U.K. - Crossroads America to Europe
By Jeffrey A. Babener
It's a bit like a hopscotch game. For American network marketing companies, it's one big leap to U.K., and a short hop into the European market. For European companies, it's just the opposite. The American-European connection is part of a long-term growth trend for the network marketing industry worldwide. Global sales now approach $80 billion with more than 20 million networkers involved.
|For American network marketing companies, it's one big leap to U.K., and a short hop into the European market. For European companies, it's just the opposite.|
|Although much deserved recognition has been paid to the phenomenal growth
of network marketing companies, such as Amway and NuSkin in Japan in Asian markets, both
the maturing of the European Economic Community and the opening of eastern Europe have
meant an increasing migration back and forth across the Atlantic as well. Even major
Japanese direct selling companies, such as Nikken, are coming almost full circle around
the world, having expanded to U.K., Holland, Germany, Spain, Portugal and Italy.
A crossroads point for the cross-Atlantic migration is London. Like Japan-based companies, many U.S. companies find London a convenient European headquarters. There are many good reasons.
|Like it or not the world's common business language in Tokyo, Los Angeles, Tel Aviv or Bombay is English. Those establishing a beachhead in Europe find that locating in U.K. eases the issue of the language barrier. Along with Holland, legal and tax experts have often chosen the U.K. for the site of the European umbrella holding company for network marketing operations in Europe.||Like it or not the world's common business language in Tokyo, Los Angeles, Tel Aviv or Bombay is English.|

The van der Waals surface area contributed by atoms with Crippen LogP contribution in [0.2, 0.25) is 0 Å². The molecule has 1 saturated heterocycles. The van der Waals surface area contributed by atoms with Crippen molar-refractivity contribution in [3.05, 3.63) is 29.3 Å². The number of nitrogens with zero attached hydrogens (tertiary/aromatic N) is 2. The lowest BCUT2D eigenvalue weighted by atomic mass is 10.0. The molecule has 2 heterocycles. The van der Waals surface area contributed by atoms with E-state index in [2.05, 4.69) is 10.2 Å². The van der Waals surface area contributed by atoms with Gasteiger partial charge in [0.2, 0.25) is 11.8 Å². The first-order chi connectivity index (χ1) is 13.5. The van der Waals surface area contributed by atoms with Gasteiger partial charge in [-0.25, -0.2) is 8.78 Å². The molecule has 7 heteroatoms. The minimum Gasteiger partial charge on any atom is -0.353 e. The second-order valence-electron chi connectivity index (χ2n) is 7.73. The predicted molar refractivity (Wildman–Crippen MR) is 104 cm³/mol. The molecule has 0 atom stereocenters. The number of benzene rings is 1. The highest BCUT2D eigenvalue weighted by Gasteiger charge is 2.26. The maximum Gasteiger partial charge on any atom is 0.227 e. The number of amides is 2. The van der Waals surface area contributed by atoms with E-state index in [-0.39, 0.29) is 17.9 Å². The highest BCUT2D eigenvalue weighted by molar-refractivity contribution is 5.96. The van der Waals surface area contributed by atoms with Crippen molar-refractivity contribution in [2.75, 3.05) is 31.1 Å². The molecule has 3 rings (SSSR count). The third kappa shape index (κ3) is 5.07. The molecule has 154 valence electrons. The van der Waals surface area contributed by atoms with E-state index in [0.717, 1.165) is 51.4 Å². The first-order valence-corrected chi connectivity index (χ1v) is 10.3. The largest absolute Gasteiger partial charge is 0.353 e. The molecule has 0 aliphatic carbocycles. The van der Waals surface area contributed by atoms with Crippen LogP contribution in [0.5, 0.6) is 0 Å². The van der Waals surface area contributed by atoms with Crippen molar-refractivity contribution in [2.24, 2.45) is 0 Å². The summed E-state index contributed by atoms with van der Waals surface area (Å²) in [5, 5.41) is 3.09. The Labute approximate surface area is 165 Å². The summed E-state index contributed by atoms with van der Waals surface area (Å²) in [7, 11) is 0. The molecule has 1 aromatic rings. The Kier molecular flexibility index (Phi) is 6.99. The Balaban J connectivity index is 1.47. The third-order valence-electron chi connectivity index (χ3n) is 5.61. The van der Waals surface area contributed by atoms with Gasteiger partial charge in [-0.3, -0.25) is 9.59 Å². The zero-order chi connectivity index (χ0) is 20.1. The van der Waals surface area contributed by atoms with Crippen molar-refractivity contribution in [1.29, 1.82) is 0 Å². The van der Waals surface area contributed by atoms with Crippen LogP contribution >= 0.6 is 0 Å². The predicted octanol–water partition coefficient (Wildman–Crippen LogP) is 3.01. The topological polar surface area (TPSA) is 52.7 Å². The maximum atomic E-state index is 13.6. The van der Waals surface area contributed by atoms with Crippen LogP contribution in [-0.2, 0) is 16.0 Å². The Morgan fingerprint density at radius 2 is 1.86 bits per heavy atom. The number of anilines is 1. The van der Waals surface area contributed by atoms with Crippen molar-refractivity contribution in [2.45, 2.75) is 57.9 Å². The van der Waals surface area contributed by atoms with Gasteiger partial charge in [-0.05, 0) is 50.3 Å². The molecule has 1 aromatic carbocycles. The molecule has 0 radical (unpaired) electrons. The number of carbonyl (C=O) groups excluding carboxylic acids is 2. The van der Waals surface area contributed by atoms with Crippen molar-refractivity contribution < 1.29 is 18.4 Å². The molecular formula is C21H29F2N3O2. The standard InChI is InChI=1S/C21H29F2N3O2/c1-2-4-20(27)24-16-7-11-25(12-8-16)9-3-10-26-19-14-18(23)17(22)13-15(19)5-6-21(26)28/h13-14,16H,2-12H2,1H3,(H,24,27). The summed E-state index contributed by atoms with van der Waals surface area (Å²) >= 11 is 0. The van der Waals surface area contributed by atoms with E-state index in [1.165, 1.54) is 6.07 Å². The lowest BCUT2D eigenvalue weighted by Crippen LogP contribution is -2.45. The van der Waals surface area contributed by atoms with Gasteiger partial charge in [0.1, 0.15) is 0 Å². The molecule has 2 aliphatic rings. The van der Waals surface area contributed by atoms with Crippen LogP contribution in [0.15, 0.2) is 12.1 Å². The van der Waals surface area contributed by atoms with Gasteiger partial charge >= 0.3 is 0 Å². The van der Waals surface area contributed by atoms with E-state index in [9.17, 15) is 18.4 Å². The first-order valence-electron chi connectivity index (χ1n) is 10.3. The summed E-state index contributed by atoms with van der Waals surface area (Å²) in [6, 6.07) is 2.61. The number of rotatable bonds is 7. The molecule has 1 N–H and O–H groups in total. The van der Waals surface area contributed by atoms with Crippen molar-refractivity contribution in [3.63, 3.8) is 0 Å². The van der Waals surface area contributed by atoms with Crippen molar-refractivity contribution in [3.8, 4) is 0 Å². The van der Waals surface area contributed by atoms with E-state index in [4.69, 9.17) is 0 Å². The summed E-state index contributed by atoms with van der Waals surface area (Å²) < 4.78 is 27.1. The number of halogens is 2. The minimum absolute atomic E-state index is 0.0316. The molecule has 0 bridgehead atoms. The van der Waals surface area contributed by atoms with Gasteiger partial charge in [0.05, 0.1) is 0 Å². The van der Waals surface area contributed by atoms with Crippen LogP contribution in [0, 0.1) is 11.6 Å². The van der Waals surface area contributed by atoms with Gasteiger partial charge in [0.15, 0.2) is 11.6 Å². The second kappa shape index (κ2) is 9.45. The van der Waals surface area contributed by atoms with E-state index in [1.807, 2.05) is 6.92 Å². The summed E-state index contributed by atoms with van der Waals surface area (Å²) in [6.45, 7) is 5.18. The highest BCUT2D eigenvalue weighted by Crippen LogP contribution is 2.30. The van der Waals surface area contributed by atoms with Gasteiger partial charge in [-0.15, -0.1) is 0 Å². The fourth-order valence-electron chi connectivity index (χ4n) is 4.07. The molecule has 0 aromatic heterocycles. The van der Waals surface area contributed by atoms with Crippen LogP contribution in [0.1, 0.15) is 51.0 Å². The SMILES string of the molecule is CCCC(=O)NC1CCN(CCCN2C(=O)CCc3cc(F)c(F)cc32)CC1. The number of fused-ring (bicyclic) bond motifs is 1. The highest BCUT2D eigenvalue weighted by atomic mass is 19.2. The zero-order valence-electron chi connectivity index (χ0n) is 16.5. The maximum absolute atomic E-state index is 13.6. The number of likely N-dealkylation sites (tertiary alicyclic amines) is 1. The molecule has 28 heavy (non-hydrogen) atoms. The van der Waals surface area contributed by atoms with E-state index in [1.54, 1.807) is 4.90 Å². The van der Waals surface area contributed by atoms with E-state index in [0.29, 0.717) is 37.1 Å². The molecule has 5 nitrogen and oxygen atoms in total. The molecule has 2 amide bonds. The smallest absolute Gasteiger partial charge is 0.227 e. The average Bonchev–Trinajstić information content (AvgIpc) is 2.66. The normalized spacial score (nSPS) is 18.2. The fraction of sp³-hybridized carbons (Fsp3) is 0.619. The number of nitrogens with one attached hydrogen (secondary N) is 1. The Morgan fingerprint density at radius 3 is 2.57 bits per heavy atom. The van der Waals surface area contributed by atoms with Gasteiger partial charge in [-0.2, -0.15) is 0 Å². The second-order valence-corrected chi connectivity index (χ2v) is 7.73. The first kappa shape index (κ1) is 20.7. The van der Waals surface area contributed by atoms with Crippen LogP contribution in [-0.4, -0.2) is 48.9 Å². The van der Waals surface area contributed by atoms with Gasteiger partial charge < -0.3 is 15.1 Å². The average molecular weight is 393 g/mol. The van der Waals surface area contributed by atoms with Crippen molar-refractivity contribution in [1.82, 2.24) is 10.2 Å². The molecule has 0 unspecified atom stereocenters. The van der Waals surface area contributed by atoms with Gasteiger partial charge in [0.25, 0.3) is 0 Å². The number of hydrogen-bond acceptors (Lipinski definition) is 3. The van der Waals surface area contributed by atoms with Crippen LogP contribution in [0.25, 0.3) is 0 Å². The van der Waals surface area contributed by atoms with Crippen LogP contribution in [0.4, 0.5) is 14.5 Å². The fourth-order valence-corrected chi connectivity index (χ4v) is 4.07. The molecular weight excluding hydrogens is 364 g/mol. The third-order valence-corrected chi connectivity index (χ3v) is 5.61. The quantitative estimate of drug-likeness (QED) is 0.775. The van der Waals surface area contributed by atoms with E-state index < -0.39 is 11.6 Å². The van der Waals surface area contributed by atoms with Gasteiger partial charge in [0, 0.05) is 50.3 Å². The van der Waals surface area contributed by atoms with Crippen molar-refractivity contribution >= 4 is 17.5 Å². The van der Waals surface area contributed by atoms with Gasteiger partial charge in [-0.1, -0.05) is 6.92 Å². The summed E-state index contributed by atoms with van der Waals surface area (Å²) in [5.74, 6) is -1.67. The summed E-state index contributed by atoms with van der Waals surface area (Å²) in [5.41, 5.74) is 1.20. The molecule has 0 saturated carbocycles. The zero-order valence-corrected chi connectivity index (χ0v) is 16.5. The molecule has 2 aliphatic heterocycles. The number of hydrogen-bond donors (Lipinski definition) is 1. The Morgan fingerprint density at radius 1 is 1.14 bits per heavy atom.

Of significant note is the fact that the direct selling industry is well-established in the U.K. and has developed an infrastructure to service European operations. The U.K.-DSA, under the long-time leadership of Richard Berry, is recognized in the industry worldwide as one of the best run and best informed DSAs of any country in the world. It publishes voluminous informational materials and data and keeps its members very up-to-date on worldwide trends. Major support organizations, such as Jenkon International, a leading supplier of technology services, have major headquarters based in U.K. It is easy to find accounting and international tax expertise on direct selling at U.K. headquarters of most of the international accounting leaders, such as KMPG or Price Waterhouse. Even in the legal arena, sub-specialties in network marketing have found there way at such leading London law firms as Lawrence Graham who work with their international counterparts on U.K. and European structuring.
U.K.-DSA has developed a close working relationship with U.K. government regarding ongoing amendments to various trading schemes acts that regulate the actions of network marketers. In fact, very few trade associations have exhibited such a close working relationship with regulatory agencies. And favorable U.K. legislation is bound to have an impact on the emerging legislation in the European community.
Thus, with a well-established infrastructure, U.K. is a good pivot point for cross-Atlantic movement. While well-established North American companies, such as Amway, Avon, Mary Kay, Herbalife and Tupperware, are all present, in the other direction, such companies as Dorling Kindersley and Cabuchon, U.K. businesses, are making their way into the North American market while at the same time looking to the European market.
The Numbers Are Good.
And what about the numbers in the U.K. itself. Although, not setting the world on fire, the statistics in the U.K. indicate that it is past a threshold point for maturity. Information surveyed by the U.K.-DSA in its 1996 survey indicates sales more than doubling from 1986 ?56 million to 1995 ?67 million. This survey indicates over 400,000 individuals operating as direct sellers with the vast majority, over 96%, as part time. The breakdown of product lines are personal, 40%; food, 8%; household, 30% and family-type products, 22%; with about 19% party plan and 82% person-to-person marketing. The breakdowns in the U.K. are surprisingly parallel to the look of direct selling worldwide.
And So ...
And so if your destination is Heathrow, in or out, you will probably be in good company.
|Jeffrey A. Babener
Babener & Associates
121 SW Morrison, Suite 1020
Portland, OR 97204
|Jeffrey A. Babener, the principal attorney in the
Portland, Oregon law firm of Babener & Associates, represents many of the leading
direct selling companies in the United States and abroad.
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